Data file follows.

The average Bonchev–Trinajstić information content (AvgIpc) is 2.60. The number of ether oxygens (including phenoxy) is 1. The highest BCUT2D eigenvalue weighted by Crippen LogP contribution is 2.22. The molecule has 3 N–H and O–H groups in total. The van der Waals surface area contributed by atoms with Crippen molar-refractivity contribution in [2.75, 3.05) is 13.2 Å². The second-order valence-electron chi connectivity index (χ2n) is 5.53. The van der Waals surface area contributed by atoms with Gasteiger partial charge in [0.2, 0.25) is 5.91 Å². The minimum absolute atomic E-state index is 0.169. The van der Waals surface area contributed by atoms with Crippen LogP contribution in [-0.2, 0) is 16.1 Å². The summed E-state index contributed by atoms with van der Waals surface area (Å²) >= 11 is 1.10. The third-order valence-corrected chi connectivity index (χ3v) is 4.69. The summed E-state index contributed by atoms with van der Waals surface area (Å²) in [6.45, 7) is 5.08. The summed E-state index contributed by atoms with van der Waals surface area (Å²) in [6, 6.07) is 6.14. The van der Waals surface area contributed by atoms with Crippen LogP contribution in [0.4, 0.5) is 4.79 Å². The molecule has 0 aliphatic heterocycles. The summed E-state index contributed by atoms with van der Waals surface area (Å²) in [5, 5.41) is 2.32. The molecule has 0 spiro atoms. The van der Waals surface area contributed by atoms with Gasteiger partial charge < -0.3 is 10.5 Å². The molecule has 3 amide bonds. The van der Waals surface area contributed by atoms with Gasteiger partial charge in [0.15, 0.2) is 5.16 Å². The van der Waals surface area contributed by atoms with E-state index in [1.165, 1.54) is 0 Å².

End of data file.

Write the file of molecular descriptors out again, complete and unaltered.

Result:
The average Bonchev–Trinajstić information content (AvgIpc) is 2.60. The number of ether oxygens (including phenoxy) is 1. The highest BCUT2D eigenvalue weighted by Crippen LogP contribution is 2.22. The molecule has 3 N–H and O–H groups in total. The van der Waals surface area contributed by atoms with Crippen molar-refractivity contribution in [2.75, 3.05) is 13.2 Å². The second-order valence-electron chi connectivity index (χ2n) is 5.53. The van der Waals surface area contributed by atoms with Gasteiger partial charge in [0.2, 0.25) is 5.91 Å². The minimum absolute atomic E-state index is 0.169. The van der Waals surface area contributed by atoms with Crippen LogP contribution in [-0.2, 0) is 16.1 Å². The summed E-state index contributed by atoms with van der Waals surface area (Å²) >= 11 is 1.10. The third-order valence-corrected chi connectivity index (χ3v) is 4.69. The summed E-state index contributed by atoms with van der Waals surface area (Å²) in [6.45, 7) is 5.08. The summed E-state index contributed by atoms with van der Waals surface area (Å²) in [6, 6.07) is 6.14. The van der Waals surface area contributed by atoms with Crippen LogP contribution in [0.4, 0.5) is 4.79 Å². The molecule has 0 aliphatic heterocycles. The summed E-state index contributed by atoms with van der Waals surface area (Å²) in [5, 5.41) is 2.32. The molecule has 0 spiro atoms. The van der Waals surface area contributed by atoms with Gasteiger partial charge < -0.3 is 10.5 Å². The molecule has 3 amide bonds. The van der Waals surface area contributed by atoms with Gasteiger partial charge in [0.15, 0.2) is 5.16 Å². The van der Waals surface area contributed by atoms with E-state index in [1.165, 1.54) is 0 Å².